iSwSRBW are Protectionists or Freetraders we
alike recognize tlie benefits, of .diversiflßP industries. The question may well-he asked, how can we best obtain them. If they are paying industries, all admit we ought to strive for them. How in local industry, then, affected ‘2 I shall take the example of a soapwork. And ,1 again, assume the soap manufacturer owns the land on which he has his ‘ ‘ works, - ” and that he too is employing his own capital, and is not in debt—or if in debt, that the debts due to him equal the debts.-he owes. I also suppose his land is, worth £3so(l—a fair, if not high value. . On this he pays a tax of a halfpenny on £3OOO, in all £0 Sis. Now what will be have to pay ' under the proposed Property Tax 2 He has buildings ings valued at £3OOO. He has also, gone to considerable expense to import machinery, on which, perhaps, he has paid a Customs’ duty, and this he has valued at £2OOO. Then he has other personal property, namely tallow and manufactured soap, worth at least £IOOO more— (in all these estimates lam taking the estimates of a small soap manufacturing concern); — and he has other personal effects, furniture, jewellery, &0., worth £3OO ; in all, property worth £9BOO, and o:i this he has to pay £39 11s. Bd., so he is aided (!) by a Conservative Government to the extent of £33 6s. Bd. His thanks will be exceedingly expressive. And how fares THE MERCHANT ?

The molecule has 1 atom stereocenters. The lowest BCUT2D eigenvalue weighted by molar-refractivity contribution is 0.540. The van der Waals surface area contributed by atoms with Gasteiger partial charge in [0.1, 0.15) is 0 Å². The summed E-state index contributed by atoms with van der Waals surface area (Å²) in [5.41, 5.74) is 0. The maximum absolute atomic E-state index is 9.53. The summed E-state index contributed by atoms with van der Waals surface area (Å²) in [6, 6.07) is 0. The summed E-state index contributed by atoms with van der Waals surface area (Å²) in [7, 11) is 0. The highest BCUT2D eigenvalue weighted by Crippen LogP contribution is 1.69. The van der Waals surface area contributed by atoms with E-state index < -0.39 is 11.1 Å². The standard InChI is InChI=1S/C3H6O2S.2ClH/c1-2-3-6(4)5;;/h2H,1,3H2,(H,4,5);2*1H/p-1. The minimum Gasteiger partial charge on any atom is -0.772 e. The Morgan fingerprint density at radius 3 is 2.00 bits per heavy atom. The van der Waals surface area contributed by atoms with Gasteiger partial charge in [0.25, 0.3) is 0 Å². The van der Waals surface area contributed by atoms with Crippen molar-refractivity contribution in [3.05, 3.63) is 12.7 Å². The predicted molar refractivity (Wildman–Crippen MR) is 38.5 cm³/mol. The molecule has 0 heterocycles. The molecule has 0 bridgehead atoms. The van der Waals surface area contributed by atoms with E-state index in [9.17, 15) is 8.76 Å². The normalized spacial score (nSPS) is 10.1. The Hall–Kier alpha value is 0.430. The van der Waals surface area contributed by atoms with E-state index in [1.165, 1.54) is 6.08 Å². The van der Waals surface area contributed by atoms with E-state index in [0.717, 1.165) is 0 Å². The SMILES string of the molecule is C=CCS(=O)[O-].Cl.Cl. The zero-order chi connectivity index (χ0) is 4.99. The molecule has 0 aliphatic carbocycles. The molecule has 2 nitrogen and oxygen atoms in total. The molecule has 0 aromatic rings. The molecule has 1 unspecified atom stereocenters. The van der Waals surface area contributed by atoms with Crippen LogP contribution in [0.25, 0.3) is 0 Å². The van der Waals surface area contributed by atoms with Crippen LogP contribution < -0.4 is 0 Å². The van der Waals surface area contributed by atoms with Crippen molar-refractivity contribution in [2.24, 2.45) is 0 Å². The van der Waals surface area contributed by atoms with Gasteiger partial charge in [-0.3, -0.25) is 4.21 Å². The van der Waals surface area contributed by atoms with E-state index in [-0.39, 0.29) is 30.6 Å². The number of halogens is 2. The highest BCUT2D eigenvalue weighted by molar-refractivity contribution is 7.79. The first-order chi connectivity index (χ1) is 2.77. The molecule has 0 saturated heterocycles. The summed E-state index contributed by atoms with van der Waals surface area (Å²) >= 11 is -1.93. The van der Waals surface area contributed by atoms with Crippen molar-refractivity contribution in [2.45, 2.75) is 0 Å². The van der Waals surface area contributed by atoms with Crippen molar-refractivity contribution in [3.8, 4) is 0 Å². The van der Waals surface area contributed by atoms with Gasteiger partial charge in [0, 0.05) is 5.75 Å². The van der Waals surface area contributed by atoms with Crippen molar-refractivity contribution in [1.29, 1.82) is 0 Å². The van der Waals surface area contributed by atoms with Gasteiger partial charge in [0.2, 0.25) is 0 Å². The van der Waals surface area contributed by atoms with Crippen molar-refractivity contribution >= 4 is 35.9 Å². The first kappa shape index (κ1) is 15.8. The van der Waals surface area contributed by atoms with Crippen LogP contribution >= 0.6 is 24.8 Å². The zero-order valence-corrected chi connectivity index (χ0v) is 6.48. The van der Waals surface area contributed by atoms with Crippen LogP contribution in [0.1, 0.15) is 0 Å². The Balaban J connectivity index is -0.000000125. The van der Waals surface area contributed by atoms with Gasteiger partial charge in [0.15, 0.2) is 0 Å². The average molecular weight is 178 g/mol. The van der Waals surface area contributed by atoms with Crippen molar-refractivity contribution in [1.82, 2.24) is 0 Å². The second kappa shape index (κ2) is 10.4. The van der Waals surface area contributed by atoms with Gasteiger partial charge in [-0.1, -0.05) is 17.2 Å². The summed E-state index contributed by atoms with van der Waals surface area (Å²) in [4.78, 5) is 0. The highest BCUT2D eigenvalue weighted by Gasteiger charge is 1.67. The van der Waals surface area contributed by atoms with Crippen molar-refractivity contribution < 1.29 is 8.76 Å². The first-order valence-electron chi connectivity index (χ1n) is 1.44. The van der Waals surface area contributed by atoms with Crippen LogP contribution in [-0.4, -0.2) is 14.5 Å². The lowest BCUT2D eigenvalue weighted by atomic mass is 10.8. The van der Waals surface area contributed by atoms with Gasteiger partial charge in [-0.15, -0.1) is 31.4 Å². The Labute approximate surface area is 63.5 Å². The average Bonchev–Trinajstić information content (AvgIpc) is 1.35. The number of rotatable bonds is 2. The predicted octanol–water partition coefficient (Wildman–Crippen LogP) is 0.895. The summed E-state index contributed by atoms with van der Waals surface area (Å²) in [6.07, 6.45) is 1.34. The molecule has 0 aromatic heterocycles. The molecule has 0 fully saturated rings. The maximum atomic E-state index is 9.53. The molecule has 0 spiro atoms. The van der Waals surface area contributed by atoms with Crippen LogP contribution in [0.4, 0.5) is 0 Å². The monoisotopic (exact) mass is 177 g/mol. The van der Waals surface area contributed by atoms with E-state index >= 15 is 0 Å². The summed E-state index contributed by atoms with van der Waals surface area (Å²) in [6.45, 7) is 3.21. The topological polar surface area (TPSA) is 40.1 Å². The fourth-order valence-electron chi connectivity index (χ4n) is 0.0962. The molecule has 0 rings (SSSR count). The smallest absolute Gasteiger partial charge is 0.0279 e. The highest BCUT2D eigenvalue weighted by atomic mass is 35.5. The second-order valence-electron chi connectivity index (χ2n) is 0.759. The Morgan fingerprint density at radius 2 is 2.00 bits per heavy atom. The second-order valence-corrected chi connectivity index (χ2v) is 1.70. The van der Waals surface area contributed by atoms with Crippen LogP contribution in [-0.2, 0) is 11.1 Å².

He is a necessity in our present social life. He is the distributing machine. Is ho to be exempt 2 or does the Conservative Government look with a favoring eye on him ? First, he has to pay for his land. Let ; me assume he has a store in a good position—the value of the land on which it is built is £3000; At present he pays £5 4s. 2d. Under the fostdring care of a Conservative Government he is, however, called upon to pay a tax on his buildings, and ■ on all his personal property. This means, oh his stock. Again I suppose he is free - from’ debts or rather that the debts . dub ‘ him equal what he owes. His ‘stock is valued at £IO,OOO, and his buildat £2500. His contribution to the revenue will therefore be £63 6s. 8d! He also must be pleased that in the late' election he aided to return three gentlemen pledged to turn, out Sir George Grey and have fair and equitable taxation ! ' I have now dealt with the ALL ROUND PROPERTY TAX
as affecting the settler, the tradesman, manufacturer, and merchant.. Efow it affects other classes, and what effect deducting the “ just debts” due frofri the value of the property will have, I propose to show in another letter. Meantime, in the cup of bitterness that the classes, I have mentioned have to drink, no doubt the fact that the Auckland district is to Ixave another half a million expended, and that the secrecy of the Telegraph Office has been violated, will be drops of sweetness.—lam, &c., Robert Stout. : Dunedin, Nov. 18.
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The Property Tax., Ashburton Guardian, Volume I, Issue 31, 6 December 1879
The Property Tax. Ashburton Guardian, Volume I, Issue 31, 6 December 1879